No Dig Technologies
The No Dig technologies, or Trenchless Technologies, allow the installation, operation and maintenance of underground utilities networks, minimizing or completely eliminating open excavation.
The Horizontal Directional Drilling
Horizontal Directional Drilling is an innovative state-of-the-art technique adapted from the drilling technology used in the petrochemical industry, for the installation of underground utilities in places where conventional open-trenching solutions are inappropriate or not permitted, such as under rivers, railways, highways, in protected areas (national parks, urban areas of historical importance) or in densely populated residential areas.
- Minimization of the environmental impact
- Reduction of negative externalities for the community
- Pipe laying at the desired depths and in more protected positions
- Very small dimensions job sites
The drill head, fitted with the appropriate drill bit for the soil conditions, drags the drilling rods behind it into the bore, one after the other, creating the pilot bore. The mud, or drilling fluid, helps to stabilise the walls of the bore, to cool the drilling head, to reduce the amount of friction, and to transport the debris outside the bore. The ability to direct the head depends on the use of a specific electromagnetic transmitter in the drill head itself, which constantly transmits the position of the drill bit to the operator.
The position of the head can then be adjusted according to the desired trajectory of the bore path, and its direction altered creating a curving path: (h,12, h, 03, h. 06, h. 09).
Once the pilot bore has been completed the perforation is enlarged by reaming. Reamers of varying sizes are dragged back through the bore by the drilling rods until the desired diameter has been reached.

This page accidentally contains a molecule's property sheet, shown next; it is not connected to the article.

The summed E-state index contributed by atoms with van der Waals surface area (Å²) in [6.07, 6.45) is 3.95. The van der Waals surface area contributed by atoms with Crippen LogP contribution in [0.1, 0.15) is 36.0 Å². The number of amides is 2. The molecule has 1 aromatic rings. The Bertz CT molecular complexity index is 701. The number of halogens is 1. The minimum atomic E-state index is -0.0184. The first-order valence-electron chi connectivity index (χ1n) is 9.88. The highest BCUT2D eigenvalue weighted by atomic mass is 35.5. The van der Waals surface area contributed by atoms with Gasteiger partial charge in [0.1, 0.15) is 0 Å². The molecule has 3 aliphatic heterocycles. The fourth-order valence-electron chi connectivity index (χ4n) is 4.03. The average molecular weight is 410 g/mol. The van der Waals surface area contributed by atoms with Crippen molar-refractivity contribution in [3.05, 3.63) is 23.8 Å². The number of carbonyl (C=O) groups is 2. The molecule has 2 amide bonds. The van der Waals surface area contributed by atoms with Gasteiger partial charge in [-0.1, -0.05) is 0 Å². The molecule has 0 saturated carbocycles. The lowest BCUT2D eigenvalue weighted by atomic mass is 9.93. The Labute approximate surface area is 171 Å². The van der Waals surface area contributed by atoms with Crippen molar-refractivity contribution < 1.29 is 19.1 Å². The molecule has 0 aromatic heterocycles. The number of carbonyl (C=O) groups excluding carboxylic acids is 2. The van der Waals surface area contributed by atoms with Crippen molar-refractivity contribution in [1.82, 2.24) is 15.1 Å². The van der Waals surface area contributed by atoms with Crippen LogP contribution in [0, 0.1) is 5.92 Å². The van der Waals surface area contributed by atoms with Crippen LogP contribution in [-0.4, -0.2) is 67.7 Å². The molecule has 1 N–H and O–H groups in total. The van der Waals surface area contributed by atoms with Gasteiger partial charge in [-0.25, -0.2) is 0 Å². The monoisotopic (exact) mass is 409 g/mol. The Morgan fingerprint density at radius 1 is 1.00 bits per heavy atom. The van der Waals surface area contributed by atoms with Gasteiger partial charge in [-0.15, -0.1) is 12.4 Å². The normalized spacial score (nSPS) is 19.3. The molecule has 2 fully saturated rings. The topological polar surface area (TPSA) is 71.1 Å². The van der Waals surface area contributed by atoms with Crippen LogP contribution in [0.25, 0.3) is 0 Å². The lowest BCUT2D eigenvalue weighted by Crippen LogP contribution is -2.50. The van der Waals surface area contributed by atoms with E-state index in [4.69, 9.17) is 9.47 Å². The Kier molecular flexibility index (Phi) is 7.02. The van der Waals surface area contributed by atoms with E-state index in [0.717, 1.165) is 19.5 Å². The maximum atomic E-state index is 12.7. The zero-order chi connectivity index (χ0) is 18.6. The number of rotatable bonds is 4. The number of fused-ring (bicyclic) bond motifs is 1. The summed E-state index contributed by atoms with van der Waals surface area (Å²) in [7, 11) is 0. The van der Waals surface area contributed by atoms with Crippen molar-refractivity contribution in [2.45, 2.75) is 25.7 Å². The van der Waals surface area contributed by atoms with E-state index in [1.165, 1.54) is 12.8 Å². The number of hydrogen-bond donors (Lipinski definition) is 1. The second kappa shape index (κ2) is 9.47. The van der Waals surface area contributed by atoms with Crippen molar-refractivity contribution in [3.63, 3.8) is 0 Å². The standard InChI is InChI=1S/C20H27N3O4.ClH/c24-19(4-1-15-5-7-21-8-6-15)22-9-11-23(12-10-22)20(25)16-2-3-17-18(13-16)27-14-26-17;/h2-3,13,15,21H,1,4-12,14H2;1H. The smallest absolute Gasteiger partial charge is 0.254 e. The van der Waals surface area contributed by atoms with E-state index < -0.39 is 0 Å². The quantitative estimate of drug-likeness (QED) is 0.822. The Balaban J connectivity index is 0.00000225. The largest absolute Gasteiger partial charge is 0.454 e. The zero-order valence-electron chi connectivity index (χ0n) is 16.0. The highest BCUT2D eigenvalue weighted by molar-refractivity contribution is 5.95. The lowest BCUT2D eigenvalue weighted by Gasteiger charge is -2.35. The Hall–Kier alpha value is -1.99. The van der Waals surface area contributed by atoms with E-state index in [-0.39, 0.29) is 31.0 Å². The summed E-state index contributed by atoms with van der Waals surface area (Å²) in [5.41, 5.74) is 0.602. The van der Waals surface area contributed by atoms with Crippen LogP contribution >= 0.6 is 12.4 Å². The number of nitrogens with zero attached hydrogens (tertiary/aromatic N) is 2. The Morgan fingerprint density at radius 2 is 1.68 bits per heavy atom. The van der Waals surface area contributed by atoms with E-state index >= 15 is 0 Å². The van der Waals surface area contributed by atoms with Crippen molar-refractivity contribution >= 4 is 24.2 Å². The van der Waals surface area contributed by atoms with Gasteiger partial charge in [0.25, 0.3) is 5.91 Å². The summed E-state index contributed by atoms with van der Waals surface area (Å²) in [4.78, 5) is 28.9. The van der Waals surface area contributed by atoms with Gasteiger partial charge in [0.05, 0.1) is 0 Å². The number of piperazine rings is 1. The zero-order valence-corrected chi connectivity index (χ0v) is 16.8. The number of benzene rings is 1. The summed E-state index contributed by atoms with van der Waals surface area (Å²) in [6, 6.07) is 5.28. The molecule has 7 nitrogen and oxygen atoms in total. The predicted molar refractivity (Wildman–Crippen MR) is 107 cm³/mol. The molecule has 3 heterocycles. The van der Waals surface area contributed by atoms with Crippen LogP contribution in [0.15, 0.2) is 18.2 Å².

The conduct to be laid is fitted behind the last reamer in use and is pulled into position inside the bore as the reamer emerges.
Anese has always aimed at improving its market share in drilling activities. The company has already gained valuable experience in the sector by using its own geologists, who are responsible for subsurface mapping. In order to detect underground utilities on the site, Anese uses the GPR (Ground Penetrating Radar) technique, which is the most advanced non-destructive survey methodology for mapping and soil classification; the system allows the operator to obtain an accurate 3D map showing all the pipes, cables and obstacles in the ground.
It is among the most advanced systems at international level, and utilizes a multi-antenna configuration to help maximize the whole system resolution. The GPR system works by sending electromagnetic waves below ground. It then analyzes the reflected signal, which gathers data about the characteristics of the soil and of any objects. The survey is carried out by performing parallel and transverse scanning of the area to be mapped.